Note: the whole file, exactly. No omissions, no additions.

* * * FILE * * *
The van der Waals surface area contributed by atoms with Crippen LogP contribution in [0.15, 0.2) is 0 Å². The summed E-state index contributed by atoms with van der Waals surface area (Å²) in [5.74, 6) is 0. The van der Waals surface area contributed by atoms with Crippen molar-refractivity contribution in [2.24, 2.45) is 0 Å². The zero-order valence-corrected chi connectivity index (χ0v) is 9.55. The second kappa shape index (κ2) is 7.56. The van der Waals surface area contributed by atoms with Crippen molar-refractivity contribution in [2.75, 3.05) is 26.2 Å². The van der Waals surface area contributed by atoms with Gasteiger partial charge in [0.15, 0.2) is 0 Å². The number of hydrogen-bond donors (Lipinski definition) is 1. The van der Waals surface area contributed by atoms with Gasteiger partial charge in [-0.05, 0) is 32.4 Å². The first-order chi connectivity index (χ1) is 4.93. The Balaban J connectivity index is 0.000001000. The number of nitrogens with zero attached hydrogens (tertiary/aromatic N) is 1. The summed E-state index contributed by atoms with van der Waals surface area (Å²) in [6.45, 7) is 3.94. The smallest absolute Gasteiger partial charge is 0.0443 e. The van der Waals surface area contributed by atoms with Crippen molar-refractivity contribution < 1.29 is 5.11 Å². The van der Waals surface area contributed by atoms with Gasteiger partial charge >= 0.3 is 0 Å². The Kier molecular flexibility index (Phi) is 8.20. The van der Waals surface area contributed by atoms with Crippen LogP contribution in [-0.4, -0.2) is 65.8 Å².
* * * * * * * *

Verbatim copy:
The van der Waals surface area contributed by atoms with Crippen LogP contribution in [0.15, 0.2) is 0 Å². The summed E-state index contributed by atoms with van der Waals surface area (Å²) in [5.74, 6) is 0. The van der Waals surface area contributed by atoms with Crippen molar-refractivity contribution in [2.24, 2.45) is 0 Å². The zero-order valence-corrected chi connectivity index (χ0v) is 9.55. The second kappa shape index (κ2) is 7.56. The van der Waals surface area contributed by atoms with Crippen molar-refractivity contribution in [2.75, 3.05) is 26.2 Å². The van der Waals surface area contributed by atoms with Gasteiger partial charge in [0.15, 0.2) is 0 Å². The number of hydrogen-bond donors (Lipinski definition) is 1. The van der Waals surface area contributed by atoms with Gasteiger partial charge in [-0.05, 0) is 32.4 Å². The first-order chi connectivity index (χ1) is 4.93. The Balaban J connectivity index is 0.000001000. The number of nitrogens with zero attached hydrogens (tertiary/aromatic N) is 1. The summed E-state index contributed by atoms with van der Waals surface area (Å²) in [6.45, 7) is 3.94. The smallest absolute Gasteiger partial charge is 0.0443 e. The van der Waals surface area contributed by atoms with Crippen molar-refractivity contribution < 1.29 is 5.11 Å². The van der Waals surface area contributed by atoms with Gasteiger partial charge >= 0.3 is 0 Å². The Kier molecular flexibility index (Phi) is 8.20. The van der Waals surface area contributed by atoms with Crippen LogP contribution in [-0.4, -0.2) is 65.8 Å².